14 Jan Blockchain and the Rise of Transaction Technology
Magda Borowik is the special envoy for fintech to the Minister of Digital Affairs of the Republic of Poland and the director of technology research at FinTech Poland.
The following article is an exclusive contribution to CoinDesk’s 2017 in Review.
The last couple of years were owned by the ‘fintech’ buzzword.
From startups to investors to government programs, fintech was everywhere. But within the last year, “regtech” and “govtech” have joined the conversation. Very often, you can spot the three in a thought-provoking proximity.
But, do they have something in common?
I believe they all can be described as transaction technologies that enable the secure transfer of value online – be it monetary or non-monetary value. Alternative financial technology, the use of modern computing, and also, technology as a means for building trust, all are tools that are needed by every government.
It’s no surprise then that applications are popping up in many areas – regulators and supervisors using DLT or cognitive computing, governments providing electronic payments for public services or social security. In Poland, strides have been made to harness emerging tech for digital identity, in such a way that it can be provided by the state along with banks and other institutions of trust.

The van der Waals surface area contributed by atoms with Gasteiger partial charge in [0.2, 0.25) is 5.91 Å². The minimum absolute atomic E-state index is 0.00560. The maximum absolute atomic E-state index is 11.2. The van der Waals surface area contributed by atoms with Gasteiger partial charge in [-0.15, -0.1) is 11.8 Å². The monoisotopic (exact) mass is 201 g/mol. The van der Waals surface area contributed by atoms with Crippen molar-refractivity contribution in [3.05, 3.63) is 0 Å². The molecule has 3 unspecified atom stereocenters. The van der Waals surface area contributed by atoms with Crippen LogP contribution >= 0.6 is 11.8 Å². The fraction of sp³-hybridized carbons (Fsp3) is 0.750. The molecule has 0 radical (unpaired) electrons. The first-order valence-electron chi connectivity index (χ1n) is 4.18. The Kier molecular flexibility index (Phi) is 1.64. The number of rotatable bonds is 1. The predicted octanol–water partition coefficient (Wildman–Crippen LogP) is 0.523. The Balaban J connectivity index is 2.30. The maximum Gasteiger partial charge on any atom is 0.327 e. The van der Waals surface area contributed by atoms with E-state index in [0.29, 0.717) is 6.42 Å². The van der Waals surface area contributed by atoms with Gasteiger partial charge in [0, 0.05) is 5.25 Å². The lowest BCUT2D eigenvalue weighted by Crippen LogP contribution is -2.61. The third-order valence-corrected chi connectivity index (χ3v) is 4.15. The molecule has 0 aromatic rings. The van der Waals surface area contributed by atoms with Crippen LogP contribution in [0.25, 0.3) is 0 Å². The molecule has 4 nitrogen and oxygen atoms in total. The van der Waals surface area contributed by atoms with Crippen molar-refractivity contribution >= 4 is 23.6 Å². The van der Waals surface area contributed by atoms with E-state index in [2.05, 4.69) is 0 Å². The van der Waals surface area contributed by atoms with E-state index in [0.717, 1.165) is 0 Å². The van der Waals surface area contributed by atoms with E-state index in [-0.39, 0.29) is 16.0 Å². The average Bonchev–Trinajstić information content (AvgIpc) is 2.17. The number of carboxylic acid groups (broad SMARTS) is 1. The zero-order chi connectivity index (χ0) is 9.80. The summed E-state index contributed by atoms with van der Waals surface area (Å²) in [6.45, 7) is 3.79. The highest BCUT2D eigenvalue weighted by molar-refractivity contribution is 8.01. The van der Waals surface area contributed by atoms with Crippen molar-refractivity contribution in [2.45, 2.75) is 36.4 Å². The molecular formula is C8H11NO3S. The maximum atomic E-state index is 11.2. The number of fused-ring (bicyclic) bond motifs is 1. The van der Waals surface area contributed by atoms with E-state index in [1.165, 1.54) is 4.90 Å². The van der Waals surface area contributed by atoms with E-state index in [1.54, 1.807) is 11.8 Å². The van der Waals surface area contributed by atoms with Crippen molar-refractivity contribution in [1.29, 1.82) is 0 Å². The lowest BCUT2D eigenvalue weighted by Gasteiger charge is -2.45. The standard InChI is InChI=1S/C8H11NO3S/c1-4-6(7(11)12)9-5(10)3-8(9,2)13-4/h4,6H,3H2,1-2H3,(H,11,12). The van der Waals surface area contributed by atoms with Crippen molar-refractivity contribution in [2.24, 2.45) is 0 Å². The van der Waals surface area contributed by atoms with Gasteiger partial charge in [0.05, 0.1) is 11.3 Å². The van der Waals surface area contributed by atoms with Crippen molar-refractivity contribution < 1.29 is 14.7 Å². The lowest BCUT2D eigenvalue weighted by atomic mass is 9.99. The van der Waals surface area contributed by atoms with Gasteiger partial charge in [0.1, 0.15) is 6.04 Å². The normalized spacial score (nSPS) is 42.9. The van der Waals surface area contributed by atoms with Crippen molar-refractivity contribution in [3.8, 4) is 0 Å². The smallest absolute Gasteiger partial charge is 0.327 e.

Importantly, our national scheme of electronic identification is based on federated model, which means citizen’s identity is not only served by the state – banks, insurers and telecom providers are able to contribute, too.
This is an important distinction as transaction technologies are defined by the use of a special type of data, data that documents an exchange, agreement or value transfer between parties.
It’s a bit of information describing an event that includes the time and numerical value, and that specifies an agreement or value exchange of commercial or legal significance. Very often it relates to personal data and falls into the scope of banking secrecy.
A natural fit